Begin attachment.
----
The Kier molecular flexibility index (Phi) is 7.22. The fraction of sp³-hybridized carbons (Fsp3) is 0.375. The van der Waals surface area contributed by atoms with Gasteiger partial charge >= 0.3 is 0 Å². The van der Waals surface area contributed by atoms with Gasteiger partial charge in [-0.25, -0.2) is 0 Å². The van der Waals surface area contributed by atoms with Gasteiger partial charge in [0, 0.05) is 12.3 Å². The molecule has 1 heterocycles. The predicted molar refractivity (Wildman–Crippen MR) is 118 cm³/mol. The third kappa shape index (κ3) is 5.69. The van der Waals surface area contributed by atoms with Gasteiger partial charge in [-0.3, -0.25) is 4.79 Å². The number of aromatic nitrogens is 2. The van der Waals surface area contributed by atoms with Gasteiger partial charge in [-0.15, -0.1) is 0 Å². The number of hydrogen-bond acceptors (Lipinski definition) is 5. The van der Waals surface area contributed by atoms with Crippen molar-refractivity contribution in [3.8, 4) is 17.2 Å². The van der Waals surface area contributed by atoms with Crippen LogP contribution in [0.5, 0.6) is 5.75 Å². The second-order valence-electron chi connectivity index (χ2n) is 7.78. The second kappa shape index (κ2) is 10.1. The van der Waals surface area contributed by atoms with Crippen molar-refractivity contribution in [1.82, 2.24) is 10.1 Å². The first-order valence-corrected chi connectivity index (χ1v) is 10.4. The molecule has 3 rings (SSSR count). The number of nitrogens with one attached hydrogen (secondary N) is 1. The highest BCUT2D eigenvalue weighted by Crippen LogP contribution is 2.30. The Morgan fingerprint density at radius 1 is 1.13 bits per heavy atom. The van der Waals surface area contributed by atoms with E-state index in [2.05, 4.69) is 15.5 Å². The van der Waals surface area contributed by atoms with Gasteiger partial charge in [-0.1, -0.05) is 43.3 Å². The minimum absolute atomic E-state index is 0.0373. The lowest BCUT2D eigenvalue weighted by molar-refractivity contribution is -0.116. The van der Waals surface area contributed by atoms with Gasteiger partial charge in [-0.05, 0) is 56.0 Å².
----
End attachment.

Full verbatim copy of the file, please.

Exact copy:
The Kier molecular flexibility index (Phi) is 7.22. The fraction of sp³-hybridized carbons (Fsp3) is 0.375. The van der Waals surface area contributed by atoms with Gasteiger partial charge >= 0.3 is 0 Å². The van der Waals surface area contributed by atoms with Gasteiger partial charge in [-0.25, -0.2) is 0 Å². The van der Waals surface area contributed by atoms with Gasteiger partial charge in [0, 0.05) is 12.3 Å². The molecule has 1 heterocycles. The predicted molar refractivity (Wildman–Crippen MR) is 118 cm³/mol. The third kappa shape index (κ3) is 5.69. The van der Waals surface area contributed by atoms with Gasteiger partial charge in [-0.3, -0.25) is 4.79 Å². The number of aromatic nitrogens is 2. The van der Waals surface area contributed by atoms with Gasteiger partial charge in [-0.15, -0.1) is 0 Å². The number of hydrogen-bond acceptors (Lipinski definition) is 5. The van der Waals surface area contributed by atoms with Crippen molar-refractivity contribution in [3.8, 4) is 17.2 Å². The van der Waals surface area contributed by atoms with Crippen LogP contribution in [0.5, 0.6) is 5.75 Å². The second-order valence-electron chi connectivity index (χ2n) is 7.78. The second kappa shape index (κ2) is 10.1. The van der Waals surface area contributed by atoms with Crippen molar-refractivity contribution in [1.82, 2.24) is 10.1 Å². The first-order valence-corrected chi connectivity index (χ1v) is 10.4. The molecule has 3 rings (SSSR count). The number of nitrogens with one attached hydrogen (secondary N) is 1. The highest BCUT2D eigenvalue weighted by Crippen LogP contribution is 2.30. The Morgan fingerprint density at radius 1 is 1.13 bits per heavy atom. The van der Waals surface area contributed by atoms with E-state index in [2.05, 4.69) is 15.5 Å². The van der Waals surface area contributed by atoms with Gasteiger partial charge in [-0.1, -0.05) is 43.3 Å². The minimum absolute atomic E-state index is 0.0373. The lowest BCUT2D eigenvalue weighted by molar-refractivity contribution is -0.116. The van der Waals surface area contributed by atoms with Gasteiger partial charge in [-0.05, 0) is 56.0 Å².